This is that Homer, of all bards supreme:
Flaccus the next, in satire’s vein excelling;
The third is Naso; Lucan is the last.        85
Because they all that appellation own,
With which the voice singly accosted me,
Honouring they greet me thus, and well they judge.”
  So I beheld united the bright school
Of him the monarch of sublimest song, 4        90
That o’er the others like an eagle soars.
  When they together short discourse had held,
They turn’d to me, with salutation kind
Beckoning me; at the which my master smiled:
Nor was this all; but greater honour still        95
They gave me, for they made me of their tribe;
And I was sixth amid so learn’d a band.
  Far as the luminous beacon on we pass’d,
Speaking of matters, then befitting well
To speak, now fitter left untold. At foot        100
Of a magnificent castle we arrived,
Seven times with lofty walls begirt, and around
Defended by a pleasant stream. O’er this
As o’er dry land we pass’d. Next, through seven gates,
I with those sages enter’d, and we came        105
Into a mead with lively verdure fresh.
  There dwelt a race, who slow their eyes around
Majestically moved, and in their port
Bore eminent authority: they spake
Seldom, but all their words were tuneful sweet.        110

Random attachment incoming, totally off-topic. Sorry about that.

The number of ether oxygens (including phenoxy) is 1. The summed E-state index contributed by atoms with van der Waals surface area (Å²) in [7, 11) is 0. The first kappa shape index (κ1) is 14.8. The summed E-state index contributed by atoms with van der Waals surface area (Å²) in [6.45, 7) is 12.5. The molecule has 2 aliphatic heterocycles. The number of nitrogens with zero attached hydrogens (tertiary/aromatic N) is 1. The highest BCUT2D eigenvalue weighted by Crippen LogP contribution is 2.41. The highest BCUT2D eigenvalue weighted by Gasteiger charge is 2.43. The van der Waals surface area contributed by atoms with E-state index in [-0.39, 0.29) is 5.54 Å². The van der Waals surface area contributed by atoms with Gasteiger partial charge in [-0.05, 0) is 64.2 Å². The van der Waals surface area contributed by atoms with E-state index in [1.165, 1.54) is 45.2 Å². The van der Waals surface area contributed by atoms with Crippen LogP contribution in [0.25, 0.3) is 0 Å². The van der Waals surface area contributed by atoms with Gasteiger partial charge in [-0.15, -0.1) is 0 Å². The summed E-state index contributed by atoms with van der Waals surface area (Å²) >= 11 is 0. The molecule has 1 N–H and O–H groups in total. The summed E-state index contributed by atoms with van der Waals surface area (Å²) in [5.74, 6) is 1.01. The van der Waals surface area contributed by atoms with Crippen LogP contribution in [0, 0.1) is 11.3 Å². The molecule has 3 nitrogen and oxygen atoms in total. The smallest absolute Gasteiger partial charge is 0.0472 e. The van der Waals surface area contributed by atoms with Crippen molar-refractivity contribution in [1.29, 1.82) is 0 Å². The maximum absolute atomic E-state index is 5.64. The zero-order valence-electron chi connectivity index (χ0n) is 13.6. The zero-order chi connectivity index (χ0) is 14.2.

We to one side retired, into a place
Open and bright and lofty, whence each one
Stood manifest to view. Incontinent,
There on the green enamel of the plain
Were shown me the great spirits, by whose sight        115
I am exalted in my own esteem.
  Electra 5 there I saw accompanied
By many, among whom Hector I knew,
Anchises’ pious son, and with hawk’s eye
Cæsar all arm’d, and by Camilla there        120
Penthesilea. On the other side,
Old King Latinus seated by his child
Lavinia, and that Brutus I beheld
Who Tarquin chased, Lucretia, Cato’s wife
Marcia, with Julia 6 and Cornelia there;        125
And sole apart retired, the Soldan fierce. 7
  Then when a little more I raised my brow,
I spied the master of the sapient throng, 8
Seated amid the philosophic train.
Him all admire, all pay him reverence due.        130
There Socrates and Plato both I mark’d
Nearest to him in rank, Democritus,